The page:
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Paintings and Sculpture of Ed Mell

By Donna Poulton

Ed Mell is one of the most ingenious and successful artists working in the West today, but like most people, Mell’s career path wasn’t evident early on. After graduating, he moved to New York City to work as a graphic designer and within two years launched his own company, Sagebrush Studios, which became an immediate success with such well-known clients as Cheerios and RCA.

Ed Mell is represented by both the Overland Galery (in Scottsdale) and Medicine Man Gallery (in Tucson and Santa Fe). The above video was shot in Medicine Man Gallery.

Photograph of Gary E. Smith (standing) and Ed Mell. Courtesy of Larry Clarkson.

Sidestepper. Photo courtesy of Overland Gallery.

Preferring the West, Mell returned to his hometown, Phoenix, Arizona in 1973.  He worked part time as an illustrator and part time developing his painting skills into what would become a unique and recognizable style.  By 1978 he had become a full time artist creating paintings that moved between hard edged representation and much more abstract work; always with the familiar angles and edges. By choosing to paint a broken terrain, he has naturally cubed the landscape by dividing the images in his work into small multiple areas.

Mell told Southwest Art Magazine:   “I work from nature, and sometimes I push it a little further…Seeing the real thing has much more impact than a photographic representation of nature, so in order to duplicate nature, I like to push it a little further and bring back some of the impact that nature has in real life.”  

From Day to Night. Photo courtesy of Overland Gallery.

Dueling Fury. Photo courtesy of Overland Gallery.

Canyon Light and Rain. Photo courtesy of Painters of Utah's Canyons and Deserts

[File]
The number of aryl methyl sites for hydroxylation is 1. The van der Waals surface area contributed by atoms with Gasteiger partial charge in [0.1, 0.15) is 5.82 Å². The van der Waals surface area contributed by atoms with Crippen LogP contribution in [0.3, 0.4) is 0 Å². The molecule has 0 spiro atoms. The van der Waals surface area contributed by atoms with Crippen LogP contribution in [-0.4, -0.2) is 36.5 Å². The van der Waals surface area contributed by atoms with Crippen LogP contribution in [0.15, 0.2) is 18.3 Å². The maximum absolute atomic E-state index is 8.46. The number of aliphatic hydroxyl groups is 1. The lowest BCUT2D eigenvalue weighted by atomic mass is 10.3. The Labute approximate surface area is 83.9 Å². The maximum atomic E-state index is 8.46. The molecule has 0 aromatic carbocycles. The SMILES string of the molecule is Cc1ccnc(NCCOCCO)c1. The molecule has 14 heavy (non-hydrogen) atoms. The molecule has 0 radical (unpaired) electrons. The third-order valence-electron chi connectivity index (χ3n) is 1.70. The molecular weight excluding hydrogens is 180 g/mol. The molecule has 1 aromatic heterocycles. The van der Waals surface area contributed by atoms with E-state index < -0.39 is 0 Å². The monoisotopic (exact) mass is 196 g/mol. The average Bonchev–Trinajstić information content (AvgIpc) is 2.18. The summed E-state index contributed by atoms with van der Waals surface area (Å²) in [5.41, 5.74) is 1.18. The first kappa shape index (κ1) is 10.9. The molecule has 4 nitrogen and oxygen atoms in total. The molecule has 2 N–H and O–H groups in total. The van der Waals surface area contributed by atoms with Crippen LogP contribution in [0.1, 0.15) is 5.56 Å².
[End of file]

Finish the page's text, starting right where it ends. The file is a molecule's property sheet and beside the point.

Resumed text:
Like the Cubists, Mell has taken natural forms—clouds, sky, rain, lighting, cliffs, buttes and canyons—and ‘analyzed’ them for reinterpretation into geometric forms.  His work also resonates with elements of chaos theory and the study of approximate fractals in which patterns in nature appear identical at different scales; the repeating motifs are easily found in natural formations such as clouds, mountain ranges, lightning and river networks.

 Fractals seem more evident, more repetitive in a cubist interpretation of nature.  In both Wingate Cliffs and Canyon, Light and Rain the canyons and bluffs are often connected by long cylinders representing shafts of light, rain or lightning—emphasizing the interconnection of the elements.

 “…there are certain moods to the landscape, and sometimes that’s the main focus, to capture the mood rather than an actual depiction of [a place]…Some kind of invention happens, almost like auto-painting, but in a calculated way.  Once you have enough confidence that you’re not nervous about where it will go you can have freedom and fun with it.”

Wingate Cliffs. Photo courtesy of Painters of Utah's Canyons and Deserts.

To read more about Ed Mell:

Donald J. Hagerty: Leading the West

Donna L. Poulton and Vern Swanson: Painters of Utah’s Canyons and Deserts

Donald Hagerty: Beyond the Visible Terrain

Southwest Art: October 2002, April 2004, March 2004 

Art of the West: May, 2003

Western Art Collector: March 2008, January 2009, February 2010

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